When Standards were written, some compilers didn't use normal string-parsing logic on their
#include arguments (especially the angle-bracket form which isn't used anywhere else). Since the closing angle bracket isn't supposed to be followed by anything other than white space, it would be legitimate for a compiler to simply erase the last non-whitepsace character (which should be an angle bracket) without checking what it is, and use whatever precedes it as a file name. This, a compiler could regard:
#include <stdio.h> Hey
as a request to include a file called
stdio.h> He. While that particular behavior might not be useful, it might hypothetically be necessary to use C in an environment that uses
> as a path-separator character, and which might thus require:
Since including characters after the intended header name could cause a compiler to
#include a file other than the one intended, and since such a file could do anything whatsoever, include directives other than those defined by the standard are considered Undefined Behavior. Personally, I think the language would benefit greatly if an additional form were standardized:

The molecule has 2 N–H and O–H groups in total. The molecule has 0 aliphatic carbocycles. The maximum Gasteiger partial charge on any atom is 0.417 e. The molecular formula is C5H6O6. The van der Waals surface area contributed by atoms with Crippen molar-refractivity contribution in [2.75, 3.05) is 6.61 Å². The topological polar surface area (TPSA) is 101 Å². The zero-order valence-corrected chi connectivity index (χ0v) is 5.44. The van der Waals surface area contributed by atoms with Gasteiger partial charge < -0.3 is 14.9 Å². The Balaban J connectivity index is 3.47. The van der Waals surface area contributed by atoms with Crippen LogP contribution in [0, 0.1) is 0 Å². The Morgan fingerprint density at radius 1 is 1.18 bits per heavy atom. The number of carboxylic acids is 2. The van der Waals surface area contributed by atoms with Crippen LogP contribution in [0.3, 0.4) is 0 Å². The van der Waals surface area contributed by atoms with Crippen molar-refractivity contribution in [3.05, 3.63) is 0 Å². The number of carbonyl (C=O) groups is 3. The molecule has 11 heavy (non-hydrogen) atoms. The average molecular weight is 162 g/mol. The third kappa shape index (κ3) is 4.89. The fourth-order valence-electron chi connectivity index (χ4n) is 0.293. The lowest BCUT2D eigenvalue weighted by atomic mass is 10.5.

#include "literal1" "literal2" ["literal3", etc.]
with string concatenation applied in the usual fashion. Many projects I've worked with have had absurdly long lists of include paths, the need for which could have been greatly mitigated if it were possible to say:
#include ACMEDIR "acme.h"
#include IOSYSDIR "io.h"
etc. thus making clear which files were supposed to be loaded from where. Although it is possible that some code somewhere might rely upon the ability to say:
as a means of loading a file called
this"file.h I think the Standard could accommodate such things by having such treatments be considered non-normative, requiring that any implementations document such non-normative behavior, and not requiring strictly-compliant programs to work on such non-normative platforms.